Shoulder abduction tests which spinal root level?
Elbow flexion and wrist extension tests which spinal root level?
Elbow extension and wrist flexion tests which spinal root level?
Finger flexion tests which spinal root level?
Finger abduction tests which spinal root level?
Hip flexion tests which spinal root levels?
Knee extension tests which spinal root levels?
Hamstrings tests which spinal root levels?
Dorsiflexion with inversion tests which spinal root level?
Great toe extension tests which spinal root level?
Plantarflexion with eversion tests which spinal root level?
Hip extension tests which spinal root levels?
Which movements should be tested last?
Those that are known or suspected to cause pain are performed last
What is a joint's capsular pattern of restriction?
a limitation of pain and movement in a joint-specific ratio, which is usually present with arthritis, or following prolonged immobilization
What is the GH joint capsular pattern of restriction?
ER > abduction > IR
What is the humeroulnar joint capsular pattern of restriction?
flexion > extension
What is the hip joint capsular pattern of restriction?
IR > flexion > abduction
What occurs at the zygapophyseal (facet) joints during flexion?
They glide superiorly (open)
What occurs at the zygapophyseal (facet) joints during extension?
They glide inferiorly (close)
Who introduced the concept of the end-feel?
If AROM and PROM are limited or painful in the same direction what tissue is affected?
If AROM and PROM are limited or painful in the opposite direction what tissue is affected?
If a muscle contraction is weak and painless what is affected?
There is palsy or complete rupture of musculotendinous unit
If a muscle contraction is weak and painful what is affected?
minor to serious pathology such as muscle tear or inflammation
If a muscle contraction is strong and painful what is the problem?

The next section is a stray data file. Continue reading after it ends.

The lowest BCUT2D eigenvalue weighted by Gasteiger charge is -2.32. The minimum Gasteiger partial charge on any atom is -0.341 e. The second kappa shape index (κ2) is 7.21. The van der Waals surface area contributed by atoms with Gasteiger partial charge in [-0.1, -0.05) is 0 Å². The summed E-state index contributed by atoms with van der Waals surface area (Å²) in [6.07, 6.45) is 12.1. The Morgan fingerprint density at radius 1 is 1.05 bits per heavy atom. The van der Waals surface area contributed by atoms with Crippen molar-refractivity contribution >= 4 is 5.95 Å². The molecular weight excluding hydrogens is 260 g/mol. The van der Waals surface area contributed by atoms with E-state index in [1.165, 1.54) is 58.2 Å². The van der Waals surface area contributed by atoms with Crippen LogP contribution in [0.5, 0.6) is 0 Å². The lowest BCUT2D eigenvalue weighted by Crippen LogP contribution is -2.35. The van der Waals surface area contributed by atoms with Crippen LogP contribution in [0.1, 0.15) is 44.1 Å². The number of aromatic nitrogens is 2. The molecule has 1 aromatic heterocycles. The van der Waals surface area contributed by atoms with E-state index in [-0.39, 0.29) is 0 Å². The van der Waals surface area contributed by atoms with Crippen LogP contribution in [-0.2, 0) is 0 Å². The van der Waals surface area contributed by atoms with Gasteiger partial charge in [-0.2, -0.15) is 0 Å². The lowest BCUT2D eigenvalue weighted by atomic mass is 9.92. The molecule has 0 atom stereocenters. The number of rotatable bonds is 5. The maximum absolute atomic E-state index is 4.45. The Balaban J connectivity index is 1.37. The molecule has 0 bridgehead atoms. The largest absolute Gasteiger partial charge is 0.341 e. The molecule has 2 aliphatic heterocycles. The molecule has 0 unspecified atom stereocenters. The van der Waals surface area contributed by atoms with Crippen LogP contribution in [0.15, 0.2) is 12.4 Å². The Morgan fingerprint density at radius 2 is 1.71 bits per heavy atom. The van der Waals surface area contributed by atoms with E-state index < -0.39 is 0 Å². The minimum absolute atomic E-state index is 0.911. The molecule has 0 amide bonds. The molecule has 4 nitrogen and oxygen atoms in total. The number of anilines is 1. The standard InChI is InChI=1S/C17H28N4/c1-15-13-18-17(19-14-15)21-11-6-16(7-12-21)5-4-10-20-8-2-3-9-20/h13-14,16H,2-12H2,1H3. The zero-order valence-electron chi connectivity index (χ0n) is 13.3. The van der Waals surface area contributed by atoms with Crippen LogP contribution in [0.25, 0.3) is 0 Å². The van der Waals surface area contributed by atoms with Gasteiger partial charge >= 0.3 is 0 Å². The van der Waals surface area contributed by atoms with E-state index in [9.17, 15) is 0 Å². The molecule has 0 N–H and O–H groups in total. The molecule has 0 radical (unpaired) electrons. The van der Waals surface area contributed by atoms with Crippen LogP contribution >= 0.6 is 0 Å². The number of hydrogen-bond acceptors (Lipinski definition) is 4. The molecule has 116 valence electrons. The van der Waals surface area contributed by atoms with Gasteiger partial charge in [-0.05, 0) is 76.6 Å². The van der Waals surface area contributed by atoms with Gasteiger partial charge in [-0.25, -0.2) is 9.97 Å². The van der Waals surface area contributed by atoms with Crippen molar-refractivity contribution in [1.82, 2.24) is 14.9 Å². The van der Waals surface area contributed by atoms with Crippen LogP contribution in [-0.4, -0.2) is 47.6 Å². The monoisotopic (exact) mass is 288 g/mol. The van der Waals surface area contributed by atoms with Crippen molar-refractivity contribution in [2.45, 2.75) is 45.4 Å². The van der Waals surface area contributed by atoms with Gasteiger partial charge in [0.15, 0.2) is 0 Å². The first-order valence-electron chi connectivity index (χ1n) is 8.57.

grade I contractile lesion
Pain that does not occur during the test, but occurs upon the release of the contraction is thought to have an ______ source
What is passive insufficiency?
the point at which a muscle is not capable of generating its maximum force because it is stretched too far
What is defined as the ability to demonstrate the skillful and efficient assumption, maintenance, modification, and control of voluntary postures and movement patterns
What are the criteria for simple motor patterns?
That the movement is...
- performed exactly in the desired position
- smooth and of a constant speed
- follows the shortest and most efficient path
- performed in its full range
What are the criteria for complex motor patterns?
- Synchronization between the primary movers in the distal and proximal regions
- Smooth propagation of motion from one region of the body to another
- absence of inefficient movement patterns or muscle recruitment
- optimal relationships between the speed of motion initiated in one region vs. other regions
List some relevant physiological issues
functions of body systems, healing status, energy systems, adaptation and overall fitness level
List some relevant biomechanical issues
functional anatomy, direction/planes of motion and stress, kinematics, and kinetics
List some relevant motor behavior issues
proprioception, perception, transfer, practice, learning, control, coordination, and performance
What are the 2 categories of special tests according to intent?
- Provocative tests
- Clearing tests
Describe provocative tests
They are tests that are designed to put pressure on an involved structure and reproduce the symptoms
Describe clearing tests
They are tests that can rule out a structure or region as a potential source of the patient’s symptoms
Describe pattern recognition
Occurs when the patient conforms to a previously learned pattern of disease
Define test validity
The degree to which a test measures what it purports to be measuring. In other words, how well it correctly classifies individuals with or without a particular disease
What are the 2 concepts that are directly related to validity?
Sensitivity and Specificity
What is sensitivity?
the proportion of patients with a disorder who test positive
When sensitivity of a symptom is high, a negative response rules ___ the disorder
What is specificity?
the proportion of patients without the disorder that test negativy
When specificity is high, a positive test rules ___ the disorder